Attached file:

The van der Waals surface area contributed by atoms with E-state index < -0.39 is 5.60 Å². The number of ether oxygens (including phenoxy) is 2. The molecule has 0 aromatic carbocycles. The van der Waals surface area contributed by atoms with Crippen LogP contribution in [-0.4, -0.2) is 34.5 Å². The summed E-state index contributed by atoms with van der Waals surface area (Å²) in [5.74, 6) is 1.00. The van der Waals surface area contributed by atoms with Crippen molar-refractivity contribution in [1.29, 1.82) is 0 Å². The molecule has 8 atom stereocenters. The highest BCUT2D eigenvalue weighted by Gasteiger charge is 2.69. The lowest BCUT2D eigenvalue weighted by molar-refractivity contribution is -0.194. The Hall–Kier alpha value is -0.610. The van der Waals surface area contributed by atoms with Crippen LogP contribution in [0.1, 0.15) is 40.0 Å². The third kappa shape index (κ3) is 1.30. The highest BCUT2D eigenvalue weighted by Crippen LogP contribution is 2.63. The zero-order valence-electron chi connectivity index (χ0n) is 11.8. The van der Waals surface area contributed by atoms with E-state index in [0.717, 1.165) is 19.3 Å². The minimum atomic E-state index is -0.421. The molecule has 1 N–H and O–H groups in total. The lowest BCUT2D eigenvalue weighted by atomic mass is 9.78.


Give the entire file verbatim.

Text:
The van der Waals surface area contributed by atoms with E-state index < -0.39 is 5.60 Å². The number of ether oxygens (including phenoxy) is 2. The molecule has 0 aromatic carbocycles. The van der Waals surface area contributed by atoms with Crippen LogP contribution in [-0.4, -0.2) is 34.5 Å². The summed E-state index contributed by atoms with van der Waals surface area (Å²) in [5.74, 6) is 1.00. The van der Waals surface area contributed by atoms with Crippen molar-refractivity contribution in [1.29, 1.82) is 0 Å². The molecule has 8 atom stereocenters. The highest BCUT2D eigenvalue weighted by Gasteiger charge is 2.69. The lowest BCUT2D eigenvalue weighted by molar-refractivity contribution is -0.194. The Hall–Kier alpha value is -0.610. The van der Waals surface area contributed by atoms with Crippen LogP contribution in [0.1, 0.15) is 40.0 Å². The third kappa shape index (κ3) is 1.30. The highest BCUT2D eigenvalue weighted by Crippen LogP contribution is 2.63. The zero-order valence-electron chi connectivity index (χ0n) is 11.8. The van der Waals surface area contributed by atoms with E-state index in [0.717, 1.165) is 19.3 Å². The minimum atomic E-state index is -0.421. The molecule has 1 N–H and O–H groups in total. The lowest BCUT2D eigenvalue weighted by atomic mass is 9.78.